Healthy Hearts Festival And Race Raises Funds For Appel Farm

By: Bryant Lopez, Follow South Jersey Intern

ELMER, N.J. – Many people were off to the races at the Appel Farm Art & Music Center’s  second annual Healthy Hearts Festival held on Nov. 4. 

Along with a 5K race and one-mile walk, there were many activities for people to do after running or watching the race with many vendors around the center. 

All of the proceeds will go to Appel Farm’s art programming to fund many of its programs for children. Appel Farm was first a chicken farm owned by Albert and Clare Appel in 1960 but transitioned the farm into a non-profit, charitable, and educational organization.

They run several programs including Arts Lab for Kids, Sips Series for Adults, and Family Weekend Arts Retreat. In the summer they host a summer arts camp for ages 8-16. 

Jessica Doheny is the executive director at Appel Farms. 

“One of the things that we recognize about our work and value as being important is that even though we are an art and music center, and it is certainly art-focused,” said Doheny. “Our approach to art-making is really about health and wellness.”

Doheny states that it isn’t about the end of the result of the painting or song but the process of how a person approaches the work.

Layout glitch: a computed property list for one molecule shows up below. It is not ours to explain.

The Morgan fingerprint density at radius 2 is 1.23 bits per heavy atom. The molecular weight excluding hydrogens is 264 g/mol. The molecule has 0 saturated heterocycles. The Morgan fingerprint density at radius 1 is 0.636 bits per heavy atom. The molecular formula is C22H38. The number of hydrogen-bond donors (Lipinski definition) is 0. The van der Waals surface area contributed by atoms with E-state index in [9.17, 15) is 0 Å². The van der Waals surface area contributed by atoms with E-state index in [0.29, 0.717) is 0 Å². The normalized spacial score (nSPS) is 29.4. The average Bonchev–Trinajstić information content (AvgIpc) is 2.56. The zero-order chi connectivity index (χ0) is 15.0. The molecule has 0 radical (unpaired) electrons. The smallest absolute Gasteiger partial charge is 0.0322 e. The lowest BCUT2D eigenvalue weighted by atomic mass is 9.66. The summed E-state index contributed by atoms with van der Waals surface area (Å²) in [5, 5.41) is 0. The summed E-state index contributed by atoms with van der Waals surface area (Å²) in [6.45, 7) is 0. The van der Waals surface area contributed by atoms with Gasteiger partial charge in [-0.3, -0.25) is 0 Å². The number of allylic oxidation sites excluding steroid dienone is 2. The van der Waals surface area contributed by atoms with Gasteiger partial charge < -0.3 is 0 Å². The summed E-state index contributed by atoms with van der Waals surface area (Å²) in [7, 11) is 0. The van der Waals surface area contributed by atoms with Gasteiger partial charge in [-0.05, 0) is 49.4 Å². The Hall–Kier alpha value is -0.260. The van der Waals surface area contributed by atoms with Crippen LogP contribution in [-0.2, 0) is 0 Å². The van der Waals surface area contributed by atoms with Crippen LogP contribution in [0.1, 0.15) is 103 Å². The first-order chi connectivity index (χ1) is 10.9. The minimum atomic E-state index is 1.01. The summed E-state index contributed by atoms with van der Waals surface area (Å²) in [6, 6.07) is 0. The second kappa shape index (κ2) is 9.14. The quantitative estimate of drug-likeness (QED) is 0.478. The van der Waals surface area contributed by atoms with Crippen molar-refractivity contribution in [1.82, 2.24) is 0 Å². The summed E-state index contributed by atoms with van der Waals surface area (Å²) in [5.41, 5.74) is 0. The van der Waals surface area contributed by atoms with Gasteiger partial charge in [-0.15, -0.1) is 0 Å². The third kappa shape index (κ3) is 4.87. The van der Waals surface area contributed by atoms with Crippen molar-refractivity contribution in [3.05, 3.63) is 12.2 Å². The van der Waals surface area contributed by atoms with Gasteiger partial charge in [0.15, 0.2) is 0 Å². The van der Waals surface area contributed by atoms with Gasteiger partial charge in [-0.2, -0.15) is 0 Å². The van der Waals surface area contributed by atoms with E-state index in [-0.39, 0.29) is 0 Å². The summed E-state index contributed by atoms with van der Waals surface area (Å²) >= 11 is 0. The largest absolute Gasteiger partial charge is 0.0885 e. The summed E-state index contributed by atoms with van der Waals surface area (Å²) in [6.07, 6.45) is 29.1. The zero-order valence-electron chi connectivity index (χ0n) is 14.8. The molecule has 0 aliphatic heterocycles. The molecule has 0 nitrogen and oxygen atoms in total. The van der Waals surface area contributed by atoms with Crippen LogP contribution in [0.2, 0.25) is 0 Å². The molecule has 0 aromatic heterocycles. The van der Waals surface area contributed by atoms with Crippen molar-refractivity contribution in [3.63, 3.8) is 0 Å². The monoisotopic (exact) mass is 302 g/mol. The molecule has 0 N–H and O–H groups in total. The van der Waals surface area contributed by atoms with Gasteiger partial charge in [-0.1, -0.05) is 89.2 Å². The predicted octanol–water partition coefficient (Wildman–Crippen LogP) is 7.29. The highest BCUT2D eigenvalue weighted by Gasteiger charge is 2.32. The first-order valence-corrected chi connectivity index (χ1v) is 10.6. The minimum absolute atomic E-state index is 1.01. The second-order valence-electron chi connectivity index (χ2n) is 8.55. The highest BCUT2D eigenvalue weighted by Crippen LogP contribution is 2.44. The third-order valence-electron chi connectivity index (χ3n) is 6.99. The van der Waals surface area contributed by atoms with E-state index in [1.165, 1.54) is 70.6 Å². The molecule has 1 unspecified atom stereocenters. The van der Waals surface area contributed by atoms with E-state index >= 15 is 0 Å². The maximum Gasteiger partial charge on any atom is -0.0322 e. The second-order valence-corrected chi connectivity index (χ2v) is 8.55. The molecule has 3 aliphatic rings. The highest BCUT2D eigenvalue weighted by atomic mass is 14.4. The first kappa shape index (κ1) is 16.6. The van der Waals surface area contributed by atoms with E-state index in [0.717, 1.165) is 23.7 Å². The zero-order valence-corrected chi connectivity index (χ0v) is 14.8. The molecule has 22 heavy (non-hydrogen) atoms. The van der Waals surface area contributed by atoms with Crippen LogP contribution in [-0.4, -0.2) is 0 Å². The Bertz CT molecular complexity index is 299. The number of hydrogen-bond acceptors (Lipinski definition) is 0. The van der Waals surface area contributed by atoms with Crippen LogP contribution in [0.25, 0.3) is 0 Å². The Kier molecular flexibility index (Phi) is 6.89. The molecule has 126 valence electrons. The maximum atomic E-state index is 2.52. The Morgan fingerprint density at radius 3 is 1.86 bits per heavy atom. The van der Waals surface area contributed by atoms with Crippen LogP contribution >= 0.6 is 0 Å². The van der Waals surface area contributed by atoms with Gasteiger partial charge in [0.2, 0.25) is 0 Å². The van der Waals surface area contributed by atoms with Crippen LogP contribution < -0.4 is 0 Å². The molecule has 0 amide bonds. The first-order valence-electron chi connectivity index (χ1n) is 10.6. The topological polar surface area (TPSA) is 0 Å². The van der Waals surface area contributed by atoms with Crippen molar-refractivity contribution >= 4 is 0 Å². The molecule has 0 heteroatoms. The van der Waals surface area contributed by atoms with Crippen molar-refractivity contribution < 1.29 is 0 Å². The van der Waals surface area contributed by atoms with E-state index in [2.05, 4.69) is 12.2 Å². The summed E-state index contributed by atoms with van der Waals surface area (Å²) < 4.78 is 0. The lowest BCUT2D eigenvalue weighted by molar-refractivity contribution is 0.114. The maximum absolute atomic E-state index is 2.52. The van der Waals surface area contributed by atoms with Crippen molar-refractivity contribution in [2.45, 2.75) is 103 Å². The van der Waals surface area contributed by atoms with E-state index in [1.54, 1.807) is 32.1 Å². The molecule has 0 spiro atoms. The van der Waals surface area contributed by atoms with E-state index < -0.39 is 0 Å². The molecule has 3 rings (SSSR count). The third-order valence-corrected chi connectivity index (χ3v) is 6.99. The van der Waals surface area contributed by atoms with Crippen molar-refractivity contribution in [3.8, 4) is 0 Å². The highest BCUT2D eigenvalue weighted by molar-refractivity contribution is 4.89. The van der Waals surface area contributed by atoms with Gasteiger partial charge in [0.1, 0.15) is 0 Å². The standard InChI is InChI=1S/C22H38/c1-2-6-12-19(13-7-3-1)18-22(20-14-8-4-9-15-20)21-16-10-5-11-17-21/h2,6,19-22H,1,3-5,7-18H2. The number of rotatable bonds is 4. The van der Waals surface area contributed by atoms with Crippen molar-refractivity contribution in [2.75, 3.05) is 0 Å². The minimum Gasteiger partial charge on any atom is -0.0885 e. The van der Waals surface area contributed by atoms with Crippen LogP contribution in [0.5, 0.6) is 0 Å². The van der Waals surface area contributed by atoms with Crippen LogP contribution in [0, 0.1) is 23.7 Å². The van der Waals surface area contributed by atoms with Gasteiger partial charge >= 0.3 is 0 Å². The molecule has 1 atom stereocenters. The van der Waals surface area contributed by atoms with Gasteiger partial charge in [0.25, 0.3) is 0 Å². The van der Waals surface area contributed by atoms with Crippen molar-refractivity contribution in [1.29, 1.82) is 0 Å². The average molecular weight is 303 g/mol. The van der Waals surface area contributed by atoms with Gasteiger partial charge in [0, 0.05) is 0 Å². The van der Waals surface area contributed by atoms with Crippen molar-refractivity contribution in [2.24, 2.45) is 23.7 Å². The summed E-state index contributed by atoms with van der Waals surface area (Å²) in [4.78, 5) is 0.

“We really believe that making art helps support community development and community building and social-emotional learning and self-expression and all these really positive things,” said Doheny. “And in addition to that, we feel that you can find art in a lot of different things that aren’t necessarily traditional art.”

Doheny also raced in the 5K race.

“It was great. I started running maybe just before the pandemic, so within the last five years,” said Doheny. “It really became, for me again, this is healing, you know, exercise for me is a, is a very good way for me to focus my mind.”

One of the vendors was Angie’s Vietnamese Cuisine, a mobile popup, vendor, and caterer. They have been serving food for three years with the owner being Lynn Pham. Pham states that she named the popup Angie’s after her friend Angley Cintron. Pham states that Angie’s currently does 20 pop-ups a month.

“We do like Vietnamese and Asian fusion,” said Pham. “So we do have some like nachos. We do boa buns, which is a traditionally Vietnamese [food], but we have fun with it. Everyone seems to enjoy it. Next season we’re trying to move towards a more traditional menu.”

Angie’s has a very diverse menu that contains boa bun, bahn mi, nachos, skewer, tofu bites, spring rolls, and dumplings. Angie’s also provides vegan, vegetarian, and gluten-free options for customers.

“I think most Asian cuisine, especially Vietnamese, it’s very heavy on pork and shrimp and if you don’t eat either of those then you know your choices are quite limited,” said Pham.

There were wellness-focused vendors as well with Hands to Hooves Healing and Awakened Spirit being at the festival. 

Hands to Hooves Healing started to use a PEMF machine, animal reiki, and red light therapy on an equine massage. The owner of Hands to Hooves Healing is Jacqueline Ireland, a certified holistic practitioner. She started her practice on horses but states that Pulsed electromagnetic field therapy (PEMF) is beneficial for people as well. 

“What it does is it uses the earth’s magnetic force through the machine and the loops on different parts of your body. It’ll detox your body on a cellular level,” said Ireland.